Bell Helicopter cutting global workforce; layoffs possible at Piney Flats manufacturing site
By Jeff Keeling
Bell Helicopter is in the throes of what its CEO mentioned in January would be “another difficult year,” and the company announced Tuesday it plans to shed around 1,100 workers worldwide, with the possibility of some layoffs at its Piney Flats facility.
Fort Worth, Texas-based Bell employs about 500 people in Piney Flats. The company plans to get as many eligible workers as possible to take voluntary buyouts over the next month, before turning to involuntary layoffs, spokeswoman Sue Gordon told the Business Journal via email Tuesday. The company cited continued softness in the commercial “medium market” that is significantly below company forecasts, as well as reduced customer parts purchasing.
“We are making reductions to our workforce around the globe and it is possible these will include involuntary reductions at all of our facilities including Piney Flats,” Gordon said. The local operation provides, among other services, finishing for Bell’s commercial manufacturing, which is headquartered in Mirabel, Canada. “We could see as many as 30 employees affected at Piney Flats,” Gordon said, adding, “that number could be lower pending participation in the (buyout program).”
In early 2013, Bell was featured in a Business Journal article that outlined its plan to invest $10 million and create at least 125 new jobs, bringing local employment over 600. The company also was instrumental in the development of specialized aviation courses at Northeast State Community College as part of the Tennessee Aviation Initiative in order to prepare a local workforce for expected growth in the aviation field.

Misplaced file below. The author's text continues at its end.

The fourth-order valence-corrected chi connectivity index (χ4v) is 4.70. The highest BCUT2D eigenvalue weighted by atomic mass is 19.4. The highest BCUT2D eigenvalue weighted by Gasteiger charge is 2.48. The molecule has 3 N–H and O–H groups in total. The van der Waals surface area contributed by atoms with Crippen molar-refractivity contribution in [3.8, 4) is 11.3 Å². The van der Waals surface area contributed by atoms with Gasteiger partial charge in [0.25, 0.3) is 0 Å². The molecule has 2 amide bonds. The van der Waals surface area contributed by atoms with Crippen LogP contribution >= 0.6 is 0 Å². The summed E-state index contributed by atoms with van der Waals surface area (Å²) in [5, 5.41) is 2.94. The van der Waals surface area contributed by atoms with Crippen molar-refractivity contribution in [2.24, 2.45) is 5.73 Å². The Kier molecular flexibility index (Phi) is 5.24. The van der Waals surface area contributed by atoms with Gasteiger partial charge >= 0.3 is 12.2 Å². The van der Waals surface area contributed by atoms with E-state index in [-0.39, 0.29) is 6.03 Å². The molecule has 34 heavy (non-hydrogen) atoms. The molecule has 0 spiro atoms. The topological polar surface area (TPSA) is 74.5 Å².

The federal sequester hurt Bell’s military business in Texas, where the majority of labor reductions are planned. Bell’s parent company, Textron, released its first quarter earnings today and noted that revenues at Bell, a subsidiary, were down, “as expected,” according to Textron CEO Scott Donnelly.
The earnings report stated that Bell would adjust production levels, “and take additional cost actions” to achieve its targeted profit margin ranges of 11 to 12 percent. Bell’s overall first quarter revenues of $813 million were down $60 million from the same quarter of 2014, and its first-quarter profit, $76 million, was down from $96 million a year earlier.
Gordon said Bell has 8,700 employees worldwide, and that about 1,000 of them are considered eligible for the early buyout the company is calling a “Voluntary Separation Program.” To qualify, an employee must be at least 55 and have at least five years of service, or at least 54 and have at least 10 years’ service.
She said Bell will notify employees who could be involuntarily laid off in the coming weeks. Those layoffs would occur by the end of summer.